Reviews cannot be ignored in a modern marketing strategy. Reviews drive customer loyalty, engagement and sales, while also impacting the overall reputation of an establishment. The Moz report found 90 percent of respondents reported review signals (quantity, diversity, velocity, ratings and responses) impact local rankings on a SERP. And Google has said that more reviews and positive ratings will improve a business’s local ranking. This heightens the importance of a review strategy that spans review acquisition, response, monitoring and reporting. Reviews should be encouraged and engaged with, from a brand to customer level, addressing concerns or relaying appreciation.
Customer loyalty and customer referrals are both necessities for a growing business that can be enhanced by word-of-mouth marketing. This is especially important as it’s more costly to acquire new customers than to keep existing ones happy. But the Moz survey shows 51 percent of respondents are bypassing word-of-mouth marketing tactics. While “Word of Mouth” marketing might seem difficult, there are impactful ways to garner this type of loyalty and engagement:
Providing content (images, blogs) that warrant social sharing. Visuals should be high-quality, with positive messages that tie-back to the local area or tap into human connections.
Celebrate customers to drive referrals using unique perks or discounts, as well as offering smaller benefits to newly-referred customers.
Customers opting-in to email updates can be a golden ticket to engagement and loyalty. Multiple studies have shown email marketing delivers some of the highest ROI from marketing spend, generating $38 for every $1 spent. Despite the practical ROI and willingness for customers to share their information, Moz found 39 percent of companies don’t regularly conduct email marketing. HubSpot’s recent State of Email Marketing also found that 73 percent of millennials prefer communications from businesses come via email and 99 percent of consumers check their email every day.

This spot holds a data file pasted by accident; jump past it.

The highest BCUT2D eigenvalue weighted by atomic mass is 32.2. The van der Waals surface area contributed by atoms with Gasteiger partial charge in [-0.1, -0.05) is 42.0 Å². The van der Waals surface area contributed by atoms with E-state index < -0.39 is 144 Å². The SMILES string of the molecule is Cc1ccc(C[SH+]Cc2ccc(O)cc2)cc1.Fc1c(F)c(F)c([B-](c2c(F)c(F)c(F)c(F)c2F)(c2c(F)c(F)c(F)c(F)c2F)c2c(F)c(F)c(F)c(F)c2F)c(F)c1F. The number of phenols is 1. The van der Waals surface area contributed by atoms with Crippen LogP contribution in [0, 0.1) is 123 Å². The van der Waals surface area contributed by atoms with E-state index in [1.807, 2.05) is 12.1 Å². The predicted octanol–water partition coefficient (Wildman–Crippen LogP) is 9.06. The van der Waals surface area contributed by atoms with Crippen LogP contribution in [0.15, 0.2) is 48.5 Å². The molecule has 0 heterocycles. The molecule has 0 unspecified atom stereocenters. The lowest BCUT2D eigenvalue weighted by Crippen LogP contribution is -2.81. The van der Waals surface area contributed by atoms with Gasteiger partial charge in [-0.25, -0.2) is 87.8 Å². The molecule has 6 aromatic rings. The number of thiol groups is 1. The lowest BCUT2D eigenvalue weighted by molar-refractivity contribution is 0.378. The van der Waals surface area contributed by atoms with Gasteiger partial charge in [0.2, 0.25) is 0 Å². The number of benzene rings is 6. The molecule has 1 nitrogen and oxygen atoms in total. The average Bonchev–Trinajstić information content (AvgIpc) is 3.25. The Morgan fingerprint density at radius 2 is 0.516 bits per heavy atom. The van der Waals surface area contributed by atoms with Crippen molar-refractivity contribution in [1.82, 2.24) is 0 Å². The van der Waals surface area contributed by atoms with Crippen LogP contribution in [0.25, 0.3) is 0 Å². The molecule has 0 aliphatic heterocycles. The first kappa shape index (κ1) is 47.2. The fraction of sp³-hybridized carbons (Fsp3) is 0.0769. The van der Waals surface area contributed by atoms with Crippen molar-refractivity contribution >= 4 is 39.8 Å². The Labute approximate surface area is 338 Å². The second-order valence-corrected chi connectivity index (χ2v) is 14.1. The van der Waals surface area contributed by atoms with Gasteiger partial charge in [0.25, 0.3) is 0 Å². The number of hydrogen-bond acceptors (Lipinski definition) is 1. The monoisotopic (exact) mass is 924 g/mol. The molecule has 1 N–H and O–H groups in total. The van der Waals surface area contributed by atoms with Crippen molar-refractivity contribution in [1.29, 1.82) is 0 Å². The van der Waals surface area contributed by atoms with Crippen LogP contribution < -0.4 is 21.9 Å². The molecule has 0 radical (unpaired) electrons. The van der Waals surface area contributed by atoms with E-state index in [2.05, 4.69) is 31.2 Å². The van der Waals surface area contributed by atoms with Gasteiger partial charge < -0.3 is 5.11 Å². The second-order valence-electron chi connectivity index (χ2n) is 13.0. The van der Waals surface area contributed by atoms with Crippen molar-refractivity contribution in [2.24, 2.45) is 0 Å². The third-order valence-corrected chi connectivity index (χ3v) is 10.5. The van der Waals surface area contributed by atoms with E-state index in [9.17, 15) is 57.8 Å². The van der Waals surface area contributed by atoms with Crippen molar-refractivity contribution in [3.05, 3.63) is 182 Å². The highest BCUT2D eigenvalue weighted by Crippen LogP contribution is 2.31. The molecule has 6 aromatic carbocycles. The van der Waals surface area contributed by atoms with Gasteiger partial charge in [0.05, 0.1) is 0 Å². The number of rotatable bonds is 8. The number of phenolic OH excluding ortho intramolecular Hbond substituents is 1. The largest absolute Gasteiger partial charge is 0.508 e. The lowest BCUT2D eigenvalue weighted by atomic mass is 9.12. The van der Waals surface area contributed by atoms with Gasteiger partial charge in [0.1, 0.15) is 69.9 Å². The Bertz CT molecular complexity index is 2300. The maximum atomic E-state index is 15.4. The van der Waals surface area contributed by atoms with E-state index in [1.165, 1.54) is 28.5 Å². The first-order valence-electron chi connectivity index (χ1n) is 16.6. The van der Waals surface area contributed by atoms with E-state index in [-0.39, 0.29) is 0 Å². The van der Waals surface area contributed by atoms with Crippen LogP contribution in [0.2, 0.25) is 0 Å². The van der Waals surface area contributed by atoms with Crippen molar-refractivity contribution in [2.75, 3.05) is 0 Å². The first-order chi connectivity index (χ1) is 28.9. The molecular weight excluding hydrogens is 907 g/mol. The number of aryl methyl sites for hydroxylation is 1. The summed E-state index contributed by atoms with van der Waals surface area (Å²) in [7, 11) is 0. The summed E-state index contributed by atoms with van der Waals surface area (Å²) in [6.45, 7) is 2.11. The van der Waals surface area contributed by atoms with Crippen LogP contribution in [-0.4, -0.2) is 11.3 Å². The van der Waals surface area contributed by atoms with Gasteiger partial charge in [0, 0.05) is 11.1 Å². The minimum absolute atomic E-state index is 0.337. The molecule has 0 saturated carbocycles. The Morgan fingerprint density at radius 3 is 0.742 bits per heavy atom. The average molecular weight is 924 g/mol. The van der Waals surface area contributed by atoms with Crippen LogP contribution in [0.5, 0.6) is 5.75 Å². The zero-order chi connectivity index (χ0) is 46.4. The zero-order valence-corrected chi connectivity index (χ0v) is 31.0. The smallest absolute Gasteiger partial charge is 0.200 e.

This means that over one-third of survey respondents from the Moz report are overlooking a tried-and-true customer communications channel, leaving room for competitors to swoop into inboxes and steal mindshare.
As much as people want to believe the world is “business-as-usual,” this simply isn’t the case.
Coronavirus is reshaping how businesses are marketed. 70 percent of Moz survey respondents said marketing budgets were cut as a result of COVID-19, resulting in a need for businesses to pivot strategies and adapt. Despite these challenges, positive sentiment abounds: 74 percent believe things will return to business-as-usual within a year of social distancing lifts. In the interim, digital marketing is a journey and not a destination. Even if a restaurant doesn’t have a dedicated local-SEO team member, there is still opportunity to re-center initiatives to a customer’s needs in a way that can make a big impact in visibility and engagement.
Kelly Cooper is the Director, Growth Marketing at Moz. She uses data based decision making to develop sound strategy, online marketing channels to promote brand enhancement & engage target markets, and analysis of website visitor behavior to optimize for conversions and usability. Teamwork, coffee and headphones are integral parts of the process.